A hackathon (also known as a hack day, hackfest or codefest) is a design sprint-like event in which computer programmers and others involved in software development, including graphic designers, interface designers, project managers, and others, often including subject-matter-experts, collaborate intensively on software projects.
The goal of a hackathon is to create usable software. Hackathons tend to have a specific focus, which can include the programming language used, the operating system, an application, an API, or the subject and the demographic group of the programmers. In other cases, there is no restriction on the type of software being created.
The word "hackathon" is a portmanteau of the words "hack" and "marathon", where "hack" is used in the sense of exploratory programming, not its alternate meaning as a reference to computer crime. The term seems to have been created independently by both the developers of OpenBSD and the marketing team of Sun; these usages both first happened in 1999.
OpenBSD's apparent first use of the term referred to a cryptographic development event held in Calgary on June 4, 1999, where ten developers came together to avoid legal problems caused by export regulations of cryptographic software from the United States. Since then, a further three-to-five events per year have occurred around the world to advance development, generally on university campuses.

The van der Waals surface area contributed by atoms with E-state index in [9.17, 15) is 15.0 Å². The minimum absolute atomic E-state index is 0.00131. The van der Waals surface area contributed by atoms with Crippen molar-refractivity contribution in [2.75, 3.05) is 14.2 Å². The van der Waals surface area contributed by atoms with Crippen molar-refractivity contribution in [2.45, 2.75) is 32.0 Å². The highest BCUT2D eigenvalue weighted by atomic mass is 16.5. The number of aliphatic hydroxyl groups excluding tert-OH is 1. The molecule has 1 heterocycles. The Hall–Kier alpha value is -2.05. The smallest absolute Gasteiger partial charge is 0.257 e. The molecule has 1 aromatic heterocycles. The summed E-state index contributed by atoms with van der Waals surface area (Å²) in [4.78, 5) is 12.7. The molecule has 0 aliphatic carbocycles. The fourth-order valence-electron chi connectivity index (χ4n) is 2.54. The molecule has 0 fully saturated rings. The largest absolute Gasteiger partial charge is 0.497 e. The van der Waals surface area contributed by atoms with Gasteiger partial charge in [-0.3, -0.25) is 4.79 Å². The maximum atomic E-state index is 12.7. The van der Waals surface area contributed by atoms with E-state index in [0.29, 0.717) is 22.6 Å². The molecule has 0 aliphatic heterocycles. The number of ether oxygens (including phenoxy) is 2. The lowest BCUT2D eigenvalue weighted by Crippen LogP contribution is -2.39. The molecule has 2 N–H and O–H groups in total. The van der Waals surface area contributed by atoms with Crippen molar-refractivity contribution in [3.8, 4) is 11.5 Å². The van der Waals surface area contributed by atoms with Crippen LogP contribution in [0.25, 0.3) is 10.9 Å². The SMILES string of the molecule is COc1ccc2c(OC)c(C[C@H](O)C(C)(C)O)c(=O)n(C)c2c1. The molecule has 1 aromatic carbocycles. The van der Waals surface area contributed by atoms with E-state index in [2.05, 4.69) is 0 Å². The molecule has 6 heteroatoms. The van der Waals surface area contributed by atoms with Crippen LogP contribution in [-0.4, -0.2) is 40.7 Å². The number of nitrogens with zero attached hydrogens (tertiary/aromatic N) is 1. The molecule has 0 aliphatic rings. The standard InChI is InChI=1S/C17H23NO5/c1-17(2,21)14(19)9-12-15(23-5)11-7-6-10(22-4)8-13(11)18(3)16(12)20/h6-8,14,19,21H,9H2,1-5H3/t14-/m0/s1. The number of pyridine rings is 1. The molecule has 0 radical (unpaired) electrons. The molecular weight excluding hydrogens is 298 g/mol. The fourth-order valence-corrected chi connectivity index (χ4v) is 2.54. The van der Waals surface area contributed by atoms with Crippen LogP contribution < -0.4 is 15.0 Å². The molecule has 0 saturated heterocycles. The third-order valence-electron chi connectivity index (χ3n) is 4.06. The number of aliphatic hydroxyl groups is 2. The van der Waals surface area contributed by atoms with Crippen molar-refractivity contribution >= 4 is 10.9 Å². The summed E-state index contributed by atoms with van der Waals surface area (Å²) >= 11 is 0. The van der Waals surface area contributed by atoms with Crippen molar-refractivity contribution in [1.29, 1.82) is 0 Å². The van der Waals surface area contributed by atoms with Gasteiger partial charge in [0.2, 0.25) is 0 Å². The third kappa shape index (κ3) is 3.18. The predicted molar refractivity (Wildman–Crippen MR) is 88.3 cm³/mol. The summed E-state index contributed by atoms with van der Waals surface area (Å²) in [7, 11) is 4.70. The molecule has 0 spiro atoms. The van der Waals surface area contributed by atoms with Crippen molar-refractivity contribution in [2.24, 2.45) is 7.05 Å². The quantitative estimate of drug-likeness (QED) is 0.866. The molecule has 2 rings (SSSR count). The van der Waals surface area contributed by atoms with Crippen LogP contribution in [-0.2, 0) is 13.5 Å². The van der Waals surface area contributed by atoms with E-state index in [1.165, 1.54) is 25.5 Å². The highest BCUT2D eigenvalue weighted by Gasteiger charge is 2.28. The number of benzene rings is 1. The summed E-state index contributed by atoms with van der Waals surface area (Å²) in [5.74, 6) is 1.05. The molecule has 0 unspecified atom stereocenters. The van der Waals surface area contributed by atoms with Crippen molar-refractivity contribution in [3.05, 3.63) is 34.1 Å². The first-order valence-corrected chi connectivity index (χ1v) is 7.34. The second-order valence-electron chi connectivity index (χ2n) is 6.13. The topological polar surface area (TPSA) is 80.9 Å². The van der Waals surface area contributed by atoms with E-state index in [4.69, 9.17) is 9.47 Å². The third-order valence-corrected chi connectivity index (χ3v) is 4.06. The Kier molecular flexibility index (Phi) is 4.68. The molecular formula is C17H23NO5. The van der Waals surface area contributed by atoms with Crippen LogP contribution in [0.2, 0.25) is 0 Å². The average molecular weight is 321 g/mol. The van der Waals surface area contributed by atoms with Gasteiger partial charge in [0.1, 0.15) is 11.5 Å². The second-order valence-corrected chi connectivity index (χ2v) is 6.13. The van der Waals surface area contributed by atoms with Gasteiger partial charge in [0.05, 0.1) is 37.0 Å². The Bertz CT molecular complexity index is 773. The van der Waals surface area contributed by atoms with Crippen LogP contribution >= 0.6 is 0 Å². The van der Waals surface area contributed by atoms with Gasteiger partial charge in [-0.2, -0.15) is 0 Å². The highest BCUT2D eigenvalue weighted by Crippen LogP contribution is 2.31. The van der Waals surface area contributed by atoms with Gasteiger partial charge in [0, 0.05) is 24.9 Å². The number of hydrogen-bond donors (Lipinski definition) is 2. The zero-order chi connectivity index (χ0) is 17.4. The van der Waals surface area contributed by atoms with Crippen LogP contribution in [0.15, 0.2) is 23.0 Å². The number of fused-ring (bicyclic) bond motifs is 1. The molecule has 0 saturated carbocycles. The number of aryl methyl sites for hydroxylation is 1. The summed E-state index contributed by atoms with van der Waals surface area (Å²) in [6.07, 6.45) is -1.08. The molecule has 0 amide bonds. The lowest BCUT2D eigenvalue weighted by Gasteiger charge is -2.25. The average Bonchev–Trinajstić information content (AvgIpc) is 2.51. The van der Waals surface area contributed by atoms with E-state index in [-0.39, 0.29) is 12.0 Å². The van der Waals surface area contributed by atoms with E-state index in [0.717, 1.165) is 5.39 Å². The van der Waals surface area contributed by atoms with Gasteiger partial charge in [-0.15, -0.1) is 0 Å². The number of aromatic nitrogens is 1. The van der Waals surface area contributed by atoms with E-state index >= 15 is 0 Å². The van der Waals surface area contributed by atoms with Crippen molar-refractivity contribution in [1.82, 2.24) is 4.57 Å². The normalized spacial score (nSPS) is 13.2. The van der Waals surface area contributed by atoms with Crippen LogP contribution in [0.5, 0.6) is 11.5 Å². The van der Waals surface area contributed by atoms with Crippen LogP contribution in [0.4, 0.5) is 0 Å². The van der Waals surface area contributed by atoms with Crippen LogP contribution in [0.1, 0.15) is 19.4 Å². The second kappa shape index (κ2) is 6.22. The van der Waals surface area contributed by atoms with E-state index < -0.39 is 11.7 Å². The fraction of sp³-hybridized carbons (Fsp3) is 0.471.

For Sun, the usage referred to an event at the JavaOne conference from June 15 to June 19, 1999; there John Gage challenged attendees to write a program in Java for the new Palm V using the infrared port to communicate with other Palm users and register it on the Internet.
Starting in the mid to late 2000s, hackathons became significantly more widespread, and began to be increasingly viewed by companies and venture capitalists as a way to quickly develop new software technologies, and to locate new areas for innovation and funding. Some major companies were born from these hackathons, such as GroupMe, which began as a project at a hackathon at the TechCrunch Disrupt 2010 conference; in 2011 it was acquired by Skype for $85 million. The software PhoneGap began as a project at the iPhoneDevCamp (later renamed iOSDevCamp) in 2008; the company whose engineers developed PhoneGap, Nitobi, refocused itself around PhoneGap, and Nitobi was bought by Adobe in 2011 for an undisclosed amount.
Hackathons typically start with one or more presentations about the event, as well as about the specific subject, if any. Then participants suggest ideas and form teams, based on individual interests and skills. Then the main work of the hackathon begins, which can last anywhere from several hours to several days. For hackathons that last 24 hours or longer, especially competitive ones, eating is often informal, with participants often subsisting on food like pizza and energy drinks. Sometimes sleeping is informal as well, with participants sleeping on-site with sleeping bags.